In April 2015, a few months before the launch of its new OS, Microsoft's Terry Myerson said that Windows 10 would be installed on a billion devices within 2-3 years. Today, with two years still left to go, the company admitted that it will miss that target.
Yusuf Mehdi, Corporate Vice President for the Windows and Devices Group, pointed out that Windows 10 is already off to a strong start, reaching over 350 million devices so far - but in a statement to ZDNet's Ed Bott, he conceded that Microsoft won't reach its goal on time:
Windows 10 is off to the hottest start in history with over 350 million monthly active devices, with record customer satisfaction and engagement. We're pleased with our progress to date, but due to the focusing of our phone hardware business, it will take longer than FY18 for us to reach our goal of 1 billion monthly active devices. In the year ahead, we are excited about usage growth coming from commercial deployments and new devices - and increasing customer delight with Windows.
Evidently, Microsoft still believes that the target of one billion Windows 10 devices is still reachable, even though it will take longer than expected to get there.
Indeed, despite the strong start for the OS, many of the devices running Windows 10 so far have migrated from earlier versions, thanks to Microsoft's free upgrade offer. But that offer was only ever due to last for the first year of availability, and after it ends for PCs on July 29, Windows 10's growth rate seems likely to slow down.
But it's also worth focusing on the reason that Mehdi offered for that delay; he pinned it squarely on "the focusing of our phone hardware business".
Microsoft's mobile business has been struggling for some time; indeed, just a few weeks after Myerson announced the target of a billion devices by mid-2018, the company announced a massive $7.6 billion write-down on its phone business, along with the loss of 7,800 jobs. It seems odd that just a few weeks earlier, Microsoft would have set itself such an ambitious target that relied so heavily on phone sales, knowing that it was on the cusp of massively scaling back its own mobile efforts, while sales of Windows phones were continuing to struggle.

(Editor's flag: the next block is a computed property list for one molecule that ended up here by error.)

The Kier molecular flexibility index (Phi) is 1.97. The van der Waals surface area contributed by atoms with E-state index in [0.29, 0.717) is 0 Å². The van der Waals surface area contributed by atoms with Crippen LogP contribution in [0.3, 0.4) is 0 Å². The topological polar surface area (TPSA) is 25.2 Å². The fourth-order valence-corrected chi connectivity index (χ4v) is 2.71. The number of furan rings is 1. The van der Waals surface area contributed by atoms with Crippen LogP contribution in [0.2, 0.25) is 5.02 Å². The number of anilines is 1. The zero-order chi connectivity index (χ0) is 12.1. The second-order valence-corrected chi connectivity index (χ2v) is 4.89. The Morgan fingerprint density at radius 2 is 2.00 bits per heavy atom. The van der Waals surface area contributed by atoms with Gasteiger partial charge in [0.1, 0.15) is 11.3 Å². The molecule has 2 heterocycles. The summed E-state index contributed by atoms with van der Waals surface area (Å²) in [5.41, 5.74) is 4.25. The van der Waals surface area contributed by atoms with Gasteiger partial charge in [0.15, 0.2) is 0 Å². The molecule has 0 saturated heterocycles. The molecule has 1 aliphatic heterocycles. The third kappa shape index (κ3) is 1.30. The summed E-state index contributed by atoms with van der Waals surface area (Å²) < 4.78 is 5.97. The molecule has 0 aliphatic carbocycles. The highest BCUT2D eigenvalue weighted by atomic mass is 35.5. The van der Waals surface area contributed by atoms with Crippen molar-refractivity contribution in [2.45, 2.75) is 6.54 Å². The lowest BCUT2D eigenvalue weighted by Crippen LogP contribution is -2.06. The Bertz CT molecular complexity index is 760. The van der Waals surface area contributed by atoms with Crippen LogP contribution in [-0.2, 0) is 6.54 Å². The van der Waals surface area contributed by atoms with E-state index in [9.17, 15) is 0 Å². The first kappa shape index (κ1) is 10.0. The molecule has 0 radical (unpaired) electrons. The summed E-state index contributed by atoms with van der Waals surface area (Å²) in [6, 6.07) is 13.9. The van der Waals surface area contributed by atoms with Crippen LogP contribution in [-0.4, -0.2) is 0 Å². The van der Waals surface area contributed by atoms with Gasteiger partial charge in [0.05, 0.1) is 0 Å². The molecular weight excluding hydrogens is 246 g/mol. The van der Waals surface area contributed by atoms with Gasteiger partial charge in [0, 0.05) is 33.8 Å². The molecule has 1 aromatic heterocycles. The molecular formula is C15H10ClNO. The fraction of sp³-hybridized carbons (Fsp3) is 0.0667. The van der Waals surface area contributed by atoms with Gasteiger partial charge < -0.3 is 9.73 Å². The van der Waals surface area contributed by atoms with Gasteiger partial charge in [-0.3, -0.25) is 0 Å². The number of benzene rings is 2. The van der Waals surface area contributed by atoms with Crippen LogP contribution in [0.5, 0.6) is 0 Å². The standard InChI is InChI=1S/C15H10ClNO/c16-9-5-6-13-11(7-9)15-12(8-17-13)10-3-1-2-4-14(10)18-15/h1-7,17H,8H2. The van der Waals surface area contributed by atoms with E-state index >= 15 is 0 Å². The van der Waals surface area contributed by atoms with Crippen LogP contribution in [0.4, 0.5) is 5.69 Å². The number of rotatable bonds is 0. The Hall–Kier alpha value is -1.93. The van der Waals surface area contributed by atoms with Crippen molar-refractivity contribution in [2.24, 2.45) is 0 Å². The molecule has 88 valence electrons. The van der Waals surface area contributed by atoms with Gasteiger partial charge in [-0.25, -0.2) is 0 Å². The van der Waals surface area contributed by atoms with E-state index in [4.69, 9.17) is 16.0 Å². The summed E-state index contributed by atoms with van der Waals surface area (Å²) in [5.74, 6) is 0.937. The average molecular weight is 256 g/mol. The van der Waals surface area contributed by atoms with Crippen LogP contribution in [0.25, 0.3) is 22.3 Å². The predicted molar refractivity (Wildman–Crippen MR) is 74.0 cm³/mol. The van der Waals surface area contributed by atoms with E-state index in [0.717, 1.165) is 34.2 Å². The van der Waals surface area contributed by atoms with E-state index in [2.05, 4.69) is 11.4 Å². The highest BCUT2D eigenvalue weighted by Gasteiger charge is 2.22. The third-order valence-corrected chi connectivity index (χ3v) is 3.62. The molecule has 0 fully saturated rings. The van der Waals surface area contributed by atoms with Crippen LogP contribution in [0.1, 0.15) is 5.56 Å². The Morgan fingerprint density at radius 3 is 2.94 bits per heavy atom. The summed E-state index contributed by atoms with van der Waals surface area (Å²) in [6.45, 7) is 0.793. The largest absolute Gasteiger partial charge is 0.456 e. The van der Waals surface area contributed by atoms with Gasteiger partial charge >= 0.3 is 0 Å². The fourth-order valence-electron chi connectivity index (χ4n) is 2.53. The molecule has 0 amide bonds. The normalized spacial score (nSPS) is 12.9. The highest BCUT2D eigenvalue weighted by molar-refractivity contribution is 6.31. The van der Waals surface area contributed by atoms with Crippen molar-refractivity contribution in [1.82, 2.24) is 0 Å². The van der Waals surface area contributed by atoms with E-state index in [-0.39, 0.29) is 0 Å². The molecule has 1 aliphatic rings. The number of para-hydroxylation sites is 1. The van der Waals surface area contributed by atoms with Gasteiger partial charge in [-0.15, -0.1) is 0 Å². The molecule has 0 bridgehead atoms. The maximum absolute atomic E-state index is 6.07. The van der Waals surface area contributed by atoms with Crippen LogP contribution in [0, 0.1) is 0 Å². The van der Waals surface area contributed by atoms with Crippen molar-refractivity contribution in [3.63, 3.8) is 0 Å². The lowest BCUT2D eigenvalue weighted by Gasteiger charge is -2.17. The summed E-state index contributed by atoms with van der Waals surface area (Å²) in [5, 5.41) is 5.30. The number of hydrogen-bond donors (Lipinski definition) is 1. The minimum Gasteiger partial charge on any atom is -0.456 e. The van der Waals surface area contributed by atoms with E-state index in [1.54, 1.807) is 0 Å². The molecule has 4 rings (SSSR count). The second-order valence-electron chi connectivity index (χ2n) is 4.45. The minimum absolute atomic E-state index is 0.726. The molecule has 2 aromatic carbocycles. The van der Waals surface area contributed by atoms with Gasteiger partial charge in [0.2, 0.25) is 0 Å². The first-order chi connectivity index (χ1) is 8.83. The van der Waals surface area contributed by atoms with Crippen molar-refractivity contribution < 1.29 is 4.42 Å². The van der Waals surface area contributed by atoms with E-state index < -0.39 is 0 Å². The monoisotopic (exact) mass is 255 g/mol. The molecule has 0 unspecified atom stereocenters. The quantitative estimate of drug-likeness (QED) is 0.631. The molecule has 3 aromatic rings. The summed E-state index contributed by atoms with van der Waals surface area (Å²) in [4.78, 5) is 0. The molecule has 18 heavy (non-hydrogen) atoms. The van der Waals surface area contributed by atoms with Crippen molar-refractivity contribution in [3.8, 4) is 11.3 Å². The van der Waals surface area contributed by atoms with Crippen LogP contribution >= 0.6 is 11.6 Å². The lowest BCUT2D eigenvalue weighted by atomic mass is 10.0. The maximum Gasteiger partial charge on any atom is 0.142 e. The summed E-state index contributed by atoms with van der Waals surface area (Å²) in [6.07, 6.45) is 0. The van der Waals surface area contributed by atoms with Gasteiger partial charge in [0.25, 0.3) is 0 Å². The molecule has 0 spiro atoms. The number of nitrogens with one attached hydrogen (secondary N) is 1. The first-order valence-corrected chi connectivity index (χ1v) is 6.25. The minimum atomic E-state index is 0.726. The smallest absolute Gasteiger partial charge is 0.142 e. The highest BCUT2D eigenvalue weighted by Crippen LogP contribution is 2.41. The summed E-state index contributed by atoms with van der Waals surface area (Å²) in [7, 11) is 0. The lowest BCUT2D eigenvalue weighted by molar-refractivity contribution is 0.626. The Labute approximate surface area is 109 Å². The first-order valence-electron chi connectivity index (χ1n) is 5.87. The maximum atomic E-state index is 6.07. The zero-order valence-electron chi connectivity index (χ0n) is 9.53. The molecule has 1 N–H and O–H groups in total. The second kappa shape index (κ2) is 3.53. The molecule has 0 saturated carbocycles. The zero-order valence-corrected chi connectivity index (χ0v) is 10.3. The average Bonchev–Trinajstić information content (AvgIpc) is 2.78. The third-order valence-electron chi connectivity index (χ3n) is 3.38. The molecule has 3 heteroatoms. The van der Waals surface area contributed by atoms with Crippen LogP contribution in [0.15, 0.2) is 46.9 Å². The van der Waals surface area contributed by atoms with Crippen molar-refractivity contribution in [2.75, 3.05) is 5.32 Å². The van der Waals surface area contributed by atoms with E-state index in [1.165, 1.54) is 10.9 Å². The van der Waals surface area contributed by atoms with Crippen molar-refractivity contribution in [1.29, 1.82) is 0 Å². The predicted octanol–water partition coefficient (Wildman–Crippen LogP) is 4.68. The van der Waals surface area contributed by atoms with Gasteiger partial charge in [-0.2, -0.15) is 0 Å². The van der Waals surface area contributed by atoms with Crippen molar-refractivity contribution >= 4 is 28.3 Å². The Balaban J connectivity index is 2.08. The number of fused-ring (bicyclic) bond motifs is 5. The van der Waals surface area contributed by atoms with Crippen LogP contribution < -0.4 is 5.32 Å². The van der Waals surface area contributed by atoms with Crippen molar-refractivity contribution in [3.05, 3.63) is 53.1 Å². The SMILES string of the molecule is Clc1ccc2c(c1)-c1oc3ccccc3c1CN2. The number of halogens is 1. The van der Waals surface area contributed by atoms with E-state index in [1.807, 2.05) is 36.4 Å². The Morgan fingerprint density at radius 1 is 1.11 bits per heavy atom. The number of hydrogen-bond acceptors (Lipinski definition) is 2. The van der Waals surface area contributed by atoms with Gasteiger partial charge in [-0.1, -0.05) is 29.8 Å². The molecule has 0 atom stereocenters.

It's also worth noting that Microsoft has made very little effort to get Windows 10 Mobile onto older devices. While many devices are eligible to upgrade to the new OS, the company isn't actively informing handset owners that they can do so, requiring them to find out about the upgrade for themselves, and then download an app to opt in.
Microsoft has also said that it plans to focus its own future phone hardware sales on just 18 'core markets', targeting businesses rather than consumers. Meanwhile, sales of its partners' Windows phones are negligible; Gartner's most recent figures indicate that only around 100,000 non-Lumia Windows phones were sold by Microsoft partners during the first quarter of this year.
So it appears unlikely that Windows phone sales will ever contribute significant volumes to the target of one billion devices, which explains why Microsoft is now saying that it will need more time to reach that goal. But it remains no less confusing that it would set such a target in the first place, predicated on healthy phone sales when it was preparing to gut its mobile business, and with its partners' devices accounting for just 4% of all Windows phones ever sold.
Nonetheless, getting Windows 10 onto 350 million devices in just one year is impressive, and even if it does take a bit longer than expected, a billion Windows 10 devices will be a similarly remarkable achievement.